For those who speak English, just compare with vowels, where ALL has more than one reading and everything will depend on the etymology of the word. America's A, does not read like Apple's A.
So keep one thing in mind. Almost every kanji has more than one reading. ALWAYS you want to study a particular one, look directly in a dictionary for all the other readings.
Britain by a long way, the British English translation of this sentence is... I am a secondary school pupil - although the use of high has become more popularised. But definitely not student, you only become a student when you hit college, which is not the same thing as college in the US (that's university).
(I don't know if there is an actual explanation, but here is how I interpret the reason, it helps me remember) (I am also using Kanji Tree to help support this)
学 = Study; Learning; Science.
生 = Life; Genuine; Birth
In order to help me remember that, together, they mean student, I take the definitions of each and try to apply it to each other.
Studying Life: In middle and high school, we learn about past events in the world.
Genuine Learning: We are learning something valuable from important events that took place throughout history.
Science and Birth: Everything was created in some way. Science may answer most of our questions as to how such a thing was born!
And all of these happen to a student! We learn and study, get something (probably) valuable out of it!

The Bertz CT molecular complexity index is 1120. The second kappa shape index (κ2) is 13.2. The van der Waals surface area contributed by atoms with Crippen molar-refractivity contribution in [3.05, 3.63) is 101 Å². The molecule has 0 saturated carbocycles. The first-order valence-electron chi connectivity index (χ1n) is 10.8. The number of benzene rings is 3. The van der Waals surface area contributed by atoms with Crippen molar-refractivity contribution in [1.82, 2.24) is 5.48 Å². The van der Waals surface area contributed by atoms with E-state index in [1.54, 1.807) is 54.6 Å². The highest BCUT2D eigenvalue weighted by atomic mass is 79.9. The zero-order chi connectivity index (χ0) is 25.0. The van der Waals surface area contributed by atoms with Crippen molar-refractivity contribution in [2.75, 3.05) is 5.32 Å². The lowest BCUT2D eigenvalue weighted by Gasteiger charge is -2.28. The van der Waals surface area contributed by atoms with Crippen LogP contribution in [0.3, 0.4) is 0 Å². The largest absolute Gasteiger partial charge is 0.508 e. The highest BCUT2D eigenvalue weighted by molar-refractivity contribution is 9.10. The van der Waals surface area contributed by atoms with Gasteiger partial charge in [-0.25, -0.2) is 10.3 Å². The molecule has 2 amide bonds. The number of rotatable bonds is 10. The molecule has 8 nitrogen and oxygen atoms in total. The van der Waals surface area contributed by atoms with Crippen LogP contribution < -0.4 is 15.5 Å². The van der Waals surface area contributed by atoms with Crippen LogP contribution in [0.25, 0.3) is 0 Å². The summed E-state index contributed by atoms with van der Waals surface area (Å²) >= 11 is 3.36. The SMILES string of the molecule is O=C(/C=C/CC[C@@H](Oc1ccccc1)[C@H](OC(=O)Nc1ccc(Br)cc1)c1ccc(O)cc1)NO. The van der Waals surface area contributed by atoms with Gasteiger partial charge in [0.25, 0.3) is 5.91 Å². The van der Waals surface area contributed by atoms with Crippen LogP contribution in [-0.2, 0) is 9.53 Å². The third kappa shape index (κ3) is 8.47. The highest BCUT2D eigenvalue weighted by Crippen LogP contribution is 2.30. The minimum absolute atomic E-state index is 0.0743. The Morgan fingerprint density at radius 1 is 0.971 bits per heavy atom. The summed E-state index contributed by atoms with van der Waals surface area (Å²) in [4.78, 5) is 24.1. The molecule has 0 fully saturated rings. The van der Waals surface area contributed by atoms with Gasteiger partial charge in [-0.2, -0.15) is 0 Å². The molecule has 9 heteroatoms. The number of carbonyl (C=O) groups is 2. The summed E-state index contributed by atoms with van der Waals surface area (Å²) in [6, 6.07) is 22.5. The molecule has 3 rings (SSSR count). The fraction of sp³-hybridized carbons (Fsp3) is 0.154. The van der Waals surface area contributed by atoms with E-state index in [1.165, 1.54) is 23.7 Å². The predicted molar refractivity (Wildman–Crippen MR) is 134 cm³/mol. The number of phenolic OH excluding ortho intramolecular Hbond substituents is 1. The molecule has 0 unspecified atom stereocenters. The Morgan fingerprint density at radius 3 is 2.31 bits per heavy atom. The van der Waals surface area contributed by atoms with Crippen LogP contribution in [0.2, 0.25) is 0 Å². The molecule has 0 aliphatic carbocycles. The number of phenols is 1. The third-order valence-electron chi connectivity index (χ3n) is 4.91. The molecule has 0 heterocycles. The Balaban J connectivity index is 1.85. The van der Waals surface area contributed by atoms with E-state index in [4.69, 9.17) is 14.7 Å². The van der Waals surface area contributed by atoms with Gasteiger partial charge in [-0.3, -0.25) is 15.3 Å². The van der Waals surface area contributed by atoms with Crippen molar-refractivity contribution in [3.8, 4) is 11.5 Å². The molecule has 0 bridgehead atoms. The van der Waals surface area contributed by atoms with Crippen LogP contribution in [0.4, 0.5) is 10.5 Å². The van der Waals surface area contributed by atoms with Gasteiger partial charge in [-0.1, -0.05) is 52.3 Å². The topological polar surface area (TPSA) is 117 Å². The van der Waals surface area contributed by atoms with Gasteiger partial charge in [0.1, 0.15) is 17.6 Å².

And that's how 生 works in 学生. Birth (生) of Learning (学) could also be a good interpretation, as students start to learn about things!
I hope this helped in some way.
That is a grammatically correct sentence, but you'd rarely actually say that. Japanese is a highly context-based language, so the subject (わたし and its particle は, in this case) is usually omitted. It's not wrong to include it, but you'll sound incredibly weird.
The original sentence could technically be translated as, "I'm a high school student," "You're a high school student," "He's a high school student," etc. All of those are correct since it omitted the subject. It would just be up to the rest of the conversation to provide context as to who the subject was. You'd only explicitly include it if it would otherwise be unclear.
i understand that if the subject is missing it is pertaining to the speaker. but in other examples like "teburu desu" , they say "it is a table" not "i am a table". it gets confusing because i don't know which answer should be correct since the sentence isn't really complete
We do use "it" for talking about people occasionally, especially when we know very little about the person and/or don't want to reveal their gender, or want to dehumanise them: "Guess who's been graffitt-ing the toilets? It's a high school student". One that basis I think it should be acceptable, but it wouldn't be a common translation.
When I was a child, using "student" for a schoolchild would have been odd in normal use (though in, say, educational administration it might have been used). As you say a "student" would be understood as being at university. But things change. The general US confusion of school with university (including use of the word "school" for both) has crossed over to here and I suspect most dialects of English now do not make the distinction.